Doctoral Dissertation

25.5.2018 M.Sc. Jaakko Junikka (Faculty of Mathematics and Science, Ecology and Evolutionary Biology)


25.5.2018 12:00 — 15:00

Location: Ylistonrinne , YAA303
Release: 25.5.2018: Evolution of conflict and cooperation in human groups (Junikka)
M.Sc. Jaakko Junikka defends his doctoral dissertation in Ecology and Evolutionary Biology "Evolution of conflict and cooperation in human groups".

Opponent Professor Michael McCullough (University of Miami, USA) and Custos Professor Johanna Mappes (University of Jyväskylä). The doctoral dissertation is held in English.

Abstract: The scale of human cooperation and conflict is outstanding and evolutionarily challenging to explain. Cooperative and hostile behaviours have deep evolutionary roots and adaptive functions. However, theoretical models differ in how they explain these functions. Thus, my thesis aims to empirically test functional predictions about human cooperation and conflict. These experiments use a behavioural ecological framework, and pay also attention to the effects of social and developmental environments. In the first two chapters, I studied how group composition affects cooperation and individual success, and how people react to information of each other’s cooperative behaviour. I found that cooperative contributions increased with greater group heterogeneity for those with high baseline cooperativeness, and decreased for those with lower baseline cooperativeness. However, people were insensitive to pre-information of group composition, even though group composition was essential for cooperation to be successful. In Chapter III, I compared evolutionary theories of human intergroup conflict by empirically testing whether intergroup aggression is motivated by public goods as predicted by models of group selection (i.e. Parochial Altruism models) or by private goods as predicted by models of individual selection (i.e. Male Warrior and Chimpanzee models). My results challenge group selection models by implying that private goods motivate intergroup hostilities even when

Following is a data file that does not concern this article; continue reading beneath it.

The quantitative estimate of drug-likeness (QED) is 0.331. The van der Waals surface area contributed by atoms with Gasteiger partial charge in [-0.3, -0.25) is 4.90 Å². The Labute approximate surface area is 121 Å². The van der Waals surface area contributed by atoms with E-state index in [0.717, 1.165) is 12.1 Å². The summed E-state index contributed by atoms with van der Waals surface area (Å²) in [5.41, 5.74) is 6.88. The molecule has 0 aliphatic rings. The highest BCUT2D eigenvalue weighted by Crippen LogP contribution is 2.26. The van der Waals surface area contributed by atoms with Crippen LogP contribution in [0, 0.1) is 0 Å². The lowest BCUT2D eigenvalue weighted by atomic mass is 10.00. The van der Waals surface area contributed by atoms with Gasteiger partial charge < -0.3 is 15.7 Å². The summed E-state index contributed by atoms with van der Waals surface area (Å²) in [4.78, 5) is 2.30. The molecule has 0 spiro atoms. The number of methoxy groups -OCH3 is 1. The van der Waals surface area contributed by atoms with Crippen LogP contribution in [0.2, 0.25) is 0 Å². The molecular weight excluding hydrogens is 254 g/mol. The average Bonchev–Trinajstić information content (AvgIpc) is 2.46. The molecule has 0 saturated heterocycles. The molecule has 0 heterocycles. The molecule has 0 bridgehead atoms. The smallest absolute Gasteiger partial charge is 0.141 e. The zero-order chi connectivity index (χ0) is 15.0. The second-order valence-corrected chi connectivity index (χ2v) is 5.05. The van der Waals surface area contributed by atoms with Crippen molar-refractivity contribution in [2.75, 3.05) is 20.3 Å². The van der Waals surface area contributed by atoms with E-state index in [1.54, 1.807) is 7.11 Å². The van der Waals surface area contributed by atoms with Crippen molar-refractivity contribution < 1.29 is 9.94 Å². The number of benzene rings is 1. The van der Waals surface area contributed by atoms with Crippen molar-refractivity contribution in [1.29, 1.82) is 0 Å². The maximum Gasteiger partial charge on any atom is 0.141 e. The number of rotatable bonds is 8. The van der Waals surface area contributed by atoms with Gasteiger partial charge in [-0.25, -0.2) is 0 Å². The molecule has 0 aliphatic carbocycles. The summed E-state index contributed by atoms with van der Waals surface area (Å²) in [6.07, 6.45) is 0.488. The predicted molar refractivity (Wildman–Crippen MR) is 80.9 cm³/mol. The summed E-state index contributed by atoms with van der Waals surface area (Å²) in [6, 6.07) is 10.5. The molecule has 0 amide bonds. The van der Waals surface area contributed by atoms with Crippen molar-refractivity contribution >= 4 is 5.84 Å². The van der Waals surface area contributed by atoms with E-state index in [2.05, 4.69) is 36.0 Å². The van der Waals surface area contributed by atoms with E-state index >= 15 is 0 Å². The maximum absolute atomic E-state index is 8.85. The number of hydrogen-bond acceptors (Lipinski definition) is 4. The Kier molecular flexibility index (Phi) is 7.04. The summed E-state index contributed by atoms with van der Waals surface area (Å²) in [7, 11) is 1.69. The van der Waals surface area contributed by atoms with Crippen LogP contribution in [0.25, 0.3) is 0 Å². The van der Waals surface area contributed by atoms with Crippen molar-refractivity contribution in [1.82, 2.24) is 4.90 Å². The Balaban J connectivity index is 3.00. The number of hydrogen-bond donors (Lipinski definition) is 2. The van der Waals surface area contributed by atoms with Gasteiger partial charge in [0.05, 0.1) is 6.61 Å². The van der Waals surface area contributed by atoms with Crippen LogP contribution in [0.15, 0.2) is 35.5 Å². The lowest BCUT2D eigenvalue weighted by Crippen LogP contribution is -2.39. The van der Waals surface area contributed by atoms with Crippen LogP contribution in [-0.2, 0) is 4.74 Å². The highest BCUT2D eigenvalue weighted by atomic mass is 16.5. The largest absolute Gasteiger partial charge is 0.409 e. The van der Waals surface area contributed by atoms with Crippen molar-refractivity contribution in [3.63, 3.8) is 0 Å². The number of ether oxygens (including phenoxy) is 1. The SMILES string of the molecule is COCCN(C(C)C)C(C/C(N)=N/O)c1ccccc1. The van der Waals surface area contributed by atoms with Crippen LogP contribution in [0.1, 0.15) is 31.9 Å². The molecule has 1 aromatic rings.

they are socially inefficient. In chapter IV, I propose and test a hypothesis that harsh parental treatment intensifies group-beneficial prosocial and bellicose norms and thus contributes to group success in intergroup conflicts. I found, in accordance with my hypothesis, that harsh parental treatment increased both these traits in males and harsh parenting may thus bear cultural evolutionary consequences. Together, my results contribute further knowledge to our evolutionary understanding of the dynamics, backgrounds and patterns of human cooperation and conflict.

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Jaakko Junikka